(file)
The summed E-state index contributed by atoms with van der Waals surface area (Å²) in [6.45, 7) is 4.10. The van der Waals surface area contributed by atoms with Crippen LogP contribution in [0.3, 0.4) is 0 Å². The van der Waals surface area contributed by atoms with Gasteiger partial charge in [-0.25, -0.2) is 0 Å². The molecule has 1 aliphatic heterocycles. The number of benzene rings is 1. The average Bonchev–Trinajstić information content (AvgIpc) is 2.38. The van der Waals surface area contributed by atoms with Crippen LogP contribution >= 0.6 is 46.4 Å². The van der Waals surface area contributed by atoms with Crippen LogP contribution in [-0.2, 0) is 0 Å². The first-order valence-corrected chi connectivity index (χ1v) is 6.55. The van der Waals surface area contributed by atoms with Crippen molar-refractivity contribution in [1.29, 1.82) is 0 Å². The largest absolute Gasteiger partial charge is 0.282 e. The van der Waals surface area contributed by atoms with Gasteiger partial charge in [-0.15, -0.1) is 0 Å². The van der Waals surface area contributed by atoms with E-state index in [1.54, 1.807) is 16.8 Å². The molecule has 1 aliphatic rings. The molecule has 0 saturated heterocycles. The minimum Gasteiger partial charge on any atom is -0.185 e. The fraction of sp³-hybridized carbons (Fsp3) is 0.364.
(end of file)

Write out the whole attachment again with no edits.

The summed E-state index contributed by atoms with van der Waals surface area (Å²) in [6.45, 7) is 4.10. The van der Waals surface area contributed by atoms with Crippen LogP contribution in [0.3, 0.4) is 0 Å². The van der Waals surface area contributed by atoms with Gasteiger partial charge in [-0.25, -0.2) is 0 Å². The molecule has 1 aliphatic heterocycles. The number of benzene rings is 1. The average Bonchev–Trinajstić information content (AvgIpc) is 2.38. The van der Waals surface area contributed by atoms with Crippen LogP contribution >= 0.6 is 46.4 Å². The van der Waals surface area contributed by atoms with Crippen LogP contribution in [-0.2, 0) is 0 Å². The first-order valence-corrected chi connectivity index (χ1v) is 6.55. The van der Waals surface area contributed by atoms with Crippen molar-refractivity contribution in [1.29, 1.82) is 0 Å². The largest absolute Gasteiger partial charge is 0.282 e. The van der Waals surface area contributed by atoms with Gasteiger partial charge in [-0.15, -0.1) is 0 Å². The van der Waals surface area contributed by atoms with E-state index in [1.54, 1.807) is 16.8 Å². The molecule has 1 aliphatic rings. The molecule has 0 saturated heterocycles. The minimum Gasteiger partial charge on any atom is -0.185 e. The fraction of sp³-hybridized carbons (Fsp3) is 0.364.